JOHN LENNON/YOKO ONO
Secretly Canadian/Chimera Music (LP, CD)
By Gillian G. Gaar
It was, John Lennon explained, a way for everyone to be able to celebrate his marriage to Yoko Ono. The wedding itself, on March 20, 1969, was a small affair, only attended by those who happened to be in the British Consulate on the island of Gibraltar where the couple exchanged vows. But the release of Wedding Album later that year gave everyone the opportunity to share in the experience.
Wedding Album is the third in what might be called John and Yoko’s “audio verité” releases, offering a snapshot into their lives. “Amsterdam” was recorded during the couple’s subsequent honeymoon in that city, when they famously stayed in bed for a week, speaking about peace to the press. Improvisational musical interludes — Ono singing acapella, and later singing to Lennon’s guitar accompaniment (borrowing from the melody of “Because”) — are mixed in with interviews and random chat.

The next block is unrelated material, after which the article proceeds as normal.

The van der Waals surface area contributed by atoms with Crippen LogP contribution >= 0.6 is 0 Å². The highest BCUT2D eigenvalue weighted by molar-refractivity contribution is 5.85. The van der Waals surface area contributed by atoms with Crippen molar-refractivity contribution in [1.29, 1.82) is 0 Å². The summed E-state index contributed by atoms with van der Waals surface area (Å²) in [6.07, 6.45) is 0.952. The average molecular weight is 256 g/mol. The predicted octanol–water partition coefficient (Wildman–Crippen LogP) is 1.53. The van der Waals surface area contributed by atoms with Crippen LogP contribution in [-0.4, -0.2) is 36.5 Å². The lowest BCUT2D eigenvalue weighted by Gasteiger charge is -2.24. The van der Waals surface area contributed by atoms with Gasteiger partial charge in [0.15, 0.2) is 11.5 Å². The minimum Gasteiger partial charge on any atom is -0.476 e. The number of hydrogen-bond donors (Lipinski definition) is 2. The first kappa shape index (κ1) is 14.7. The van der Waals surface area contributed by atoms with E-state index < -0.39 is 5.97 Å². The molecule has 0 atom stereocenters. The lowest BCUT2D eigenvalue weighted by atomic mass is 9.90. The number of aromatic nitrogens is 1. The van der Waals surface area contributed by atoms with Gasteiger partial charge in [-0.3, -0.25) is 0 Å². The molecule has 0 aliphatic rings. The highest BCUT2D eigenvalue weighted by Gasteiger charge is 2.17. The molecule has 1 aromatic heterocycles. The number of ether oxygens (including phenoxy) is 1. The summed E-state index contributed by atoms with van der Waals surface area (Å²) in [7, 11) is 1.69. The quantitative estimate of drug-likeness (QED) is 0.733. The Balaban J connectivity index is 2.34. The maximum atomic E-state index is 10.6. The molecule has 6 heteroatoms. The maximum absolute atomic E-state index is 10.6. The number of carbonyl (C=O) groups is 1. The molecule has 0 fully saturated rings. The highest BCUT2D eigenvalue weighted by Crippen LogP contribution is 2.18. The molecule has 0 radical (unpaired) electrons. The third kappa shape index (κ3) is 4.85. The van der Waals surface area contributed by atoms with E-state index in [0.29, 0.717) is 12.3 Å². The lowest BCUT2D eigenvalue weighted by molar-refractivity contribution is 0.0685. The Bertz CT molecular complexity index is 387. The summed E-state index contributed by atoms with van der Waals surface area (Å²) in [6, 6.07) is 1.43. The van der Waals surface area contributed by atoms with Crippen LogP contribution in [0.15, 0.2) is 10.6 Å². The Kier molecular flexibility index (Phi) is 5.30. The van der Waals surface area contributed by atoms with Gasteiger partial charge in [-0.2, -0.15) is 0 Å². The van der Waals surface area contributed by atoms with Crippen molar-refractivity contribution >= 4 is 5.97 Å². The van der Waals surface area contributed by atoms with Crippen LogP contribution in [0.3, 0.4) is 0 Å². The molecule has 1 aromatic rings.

The other piece is more conceptual; Ono and Lennon repeating each other’s names, over a tape loop of their own heartbeats, for 22 minutes. It’s actually more dramatic than it sounds, as they wring every possible emotion from how you can deliver the two words.
This latest reissue is faithful to the original release of the album; unlike the 1997 CD reissue, there are no bonus tracks. But it’s the first major reissue of the vinyl album, which comes in a specially designed box with replicas of the original artifacts: a fold-out poster with pictures of the wedding and honeymoon; a second fold-out poster with drawings documenting the events; a booklet of press cuttings; a packet of souvenirs (including a photo of a slice of wedding cake); and a copy of the wedding certificate, glued on the inside of the box. Oh yes, and the album, on white vinyl (a clear vinyl edition is already sold out).
The CD packaging is pretty sparse by comparison; the CD’s in a cardboard sleeve, with a booklet reproducing some of the visual material of the vinyl box. You’ll want it if you’re getting all the new Ono reissues, but collectors may prefer to opt for the vinyl edition (a digital download is available as well).
Likely not an album you’ll listen to much, but certainly an invaluable document of “a day in the life.”
— Gillian G. Gaar